MINISTERS are under pressure to rethink controversial plans to appoint a state-appointed guardian to look after the welfare of every child in Scotland after dozens of groups raised concerns.

Many of the bodies and charities involved in the Scottish Government's Named Person scheme are unsure of their roles little more than a year before it is due to roll out across the country.

The proposals, contained in the Children and Young People (Scotland) Act, aim to give everyone under 18 a Named Person, usually a teacher or health visitor, to oversee them from August next year. He or she would be a contact point if welfare issues needed to be raised with police or social services.

However, there are major concerns among bodies including health boards, councils and the third sector. Their fears emerged in a consultation on draft guidance which is contained in an analysis by the government.

Simon Calvert, spokesman for NO2NP said it indicated a growing strength of public opinion against the proposals and the analysis had all-but ignored responses from individuals in a "shocking" attempt to spin statistics.

He added: "It looks like parents have hijacked this consultation to start a fight back against the Named Person scheme. On some questions, these individuals are almost unanimous in their disagreement with the Government. The Government analysis tries to sweep these figures under the rug but there is not getting away from it: the public do not like the Named Person."

However, the government stressed the concerns would be listened to before the Named Person is introduced.

A spokesman added: "There is no obligation on parents or children to approach their named person, but our hope is that people will feel increasingly confident about asking for support should they need it." Almost half of the organisations believed a consultation document on the Named Person plans, published in February, was unclear, according to the government paper. Many of the groups that backed were asking for clarification on certain points. Individuals that answered the consultation were overwhelmingly opposed to the compulsory scheme, with 98 per cent saying guidance on the policy was not clear. Many took the opportunity to attack the scheme.

Confusion over the remit of the Named Person was a recurring theme, with some organisations warning use of terms such as "relevant and proportionate" were open to wide interpretation.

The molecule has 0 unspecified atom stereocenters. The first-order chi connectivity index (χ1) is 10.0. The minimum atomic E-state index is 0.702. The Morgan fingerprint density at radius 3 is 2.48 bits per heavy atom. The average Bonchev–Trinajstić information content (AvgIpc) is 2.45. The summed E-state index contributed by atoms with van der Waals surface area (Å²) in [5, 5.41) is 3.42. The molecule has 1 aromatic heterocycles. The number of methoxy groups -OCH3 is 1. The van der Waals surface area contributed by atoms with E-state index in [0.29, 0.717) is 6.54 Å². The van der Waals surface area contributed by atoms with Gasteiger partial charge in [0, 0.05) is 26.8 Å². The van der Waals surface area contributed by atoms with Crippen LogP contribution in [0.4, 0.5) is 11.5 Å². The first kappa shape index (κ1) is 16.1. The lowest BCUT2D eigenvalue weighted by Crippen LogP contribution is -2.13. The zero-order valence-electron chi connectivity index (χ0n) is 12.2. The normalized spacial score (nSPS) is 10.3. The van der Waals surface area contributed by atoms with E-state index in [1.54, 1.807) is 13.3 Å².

It meant those taking on the roles could end up with "too much power". Named Persons will safeguard the "wellbeing" of children, but there was criticism that the term was not strictly defined while some said it was unclear when it was appropriate to exclude parents from decisions concerning their child. Meanwhile, more than half of organisations said they were unsure about what information about children could be shared with others and how the scheme was compatible with the Data Protection Act. "There was concern about potential breaches of privacy, and about confidentiality," the report found.

The report said repeated concerns had been expressed over workload, with being a Named Person set to become an additional burden on teachers, and others in already busy jobs.

There were further fears over what happened when the relationship between a named person, a child or family broke down, arrangements during school holidays as well as how named persons would be held to account.

"There was thought to be insufficient guidance in relation to the accountability and governance arrangements which would underpin this legislation," the consultation report added. "This was most often requested in relation to the Named Person service."

In total, 149 organisations and 133 individuals responded to the consultation. The organisations were broadly supportive of the principles of the Act while individuals, who mostly "did not engage with the consultation questions", were generally strongly opposed.

A Scottish Government spokesman said the responses to the consultation, and what new measures should be introduced to strengthen the guidance, were being considered.